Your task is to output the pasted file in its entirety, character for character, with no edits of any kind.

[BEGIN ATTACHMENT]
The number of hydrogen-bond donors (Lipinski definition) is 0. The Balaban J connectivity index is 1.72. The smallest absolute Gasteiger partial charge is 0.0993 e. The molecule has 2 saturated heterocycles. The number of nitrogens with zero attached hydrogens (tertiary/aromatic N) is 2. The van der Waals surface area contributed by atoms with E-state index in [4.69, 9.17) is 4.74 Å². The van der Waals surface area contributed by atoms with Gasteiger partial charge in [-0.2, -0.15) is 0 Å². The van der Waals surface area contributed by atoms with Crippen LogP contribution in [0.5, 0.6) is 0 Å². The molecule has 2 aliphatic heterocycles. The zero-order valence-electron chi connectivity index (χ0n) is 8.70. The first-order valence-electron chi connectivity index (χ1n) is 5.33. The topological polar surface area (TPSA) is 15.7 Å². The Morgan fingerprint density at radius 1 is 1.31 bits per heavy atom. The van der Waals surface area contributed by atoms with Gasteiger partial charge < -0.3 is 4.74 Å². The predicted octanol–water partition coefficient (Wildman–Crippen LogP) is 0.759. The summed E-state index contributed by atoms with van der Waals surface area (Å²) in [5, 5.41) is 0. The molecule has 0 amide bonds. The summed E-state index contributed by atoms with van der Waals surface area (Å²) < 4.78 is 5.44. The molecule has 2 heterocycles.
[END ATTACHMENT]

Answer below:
The number of hydrogen-bond donors (Lipinski definition) is 0. The Balaban J connectivity index is 1.72. The smallest absolute Gasteiger partial charge is 0.0993 e. The molecule has 2 saturated heterocycles. The number of nitrogens with zero attached hydrogens (tertiary/aromatic N) is 2. The van der Waals surface area contributed by atoms with E-state index in [4.69, 9.17) is 4.74 Å². The van der Waals surface area contributed by atoms with Gasteiger partial charge in [-0.2, -0.15) is 0 Å². The van der Waals surface area contributed by atoms with Crippen LogP contribution in [0.5, 0.6) is 0 Å². The molecule has 2 aliphatic heterocycles. The zero-order valence-electron chi connectivity index (χ0n) is 8.70. The first-order valence-electron chi connectivity index (χ1n) is 5.33. The topological polar surface area (TPSA) is 15.7 Å². The Morgan fingerprint density at radius 1 is 1.31 bits per heavy atom. The van der Waals surface area contributed by atoms with Gasteiger partial charge < -0.3 is 4.74 Å². The predicted octanol–water partition coefficient (Wildman–Crippen LogP) is 0.759. The summed E-state index contributed by atoms with van der Waals surface area (Å²) in [5, 5.41) is 0. The molecule has 0 amide bonds. The summed E-state index contributed by atoms with van der Waals surface area (Å²) < 4.78 is 5.44. The molecule has 2 heterocycles.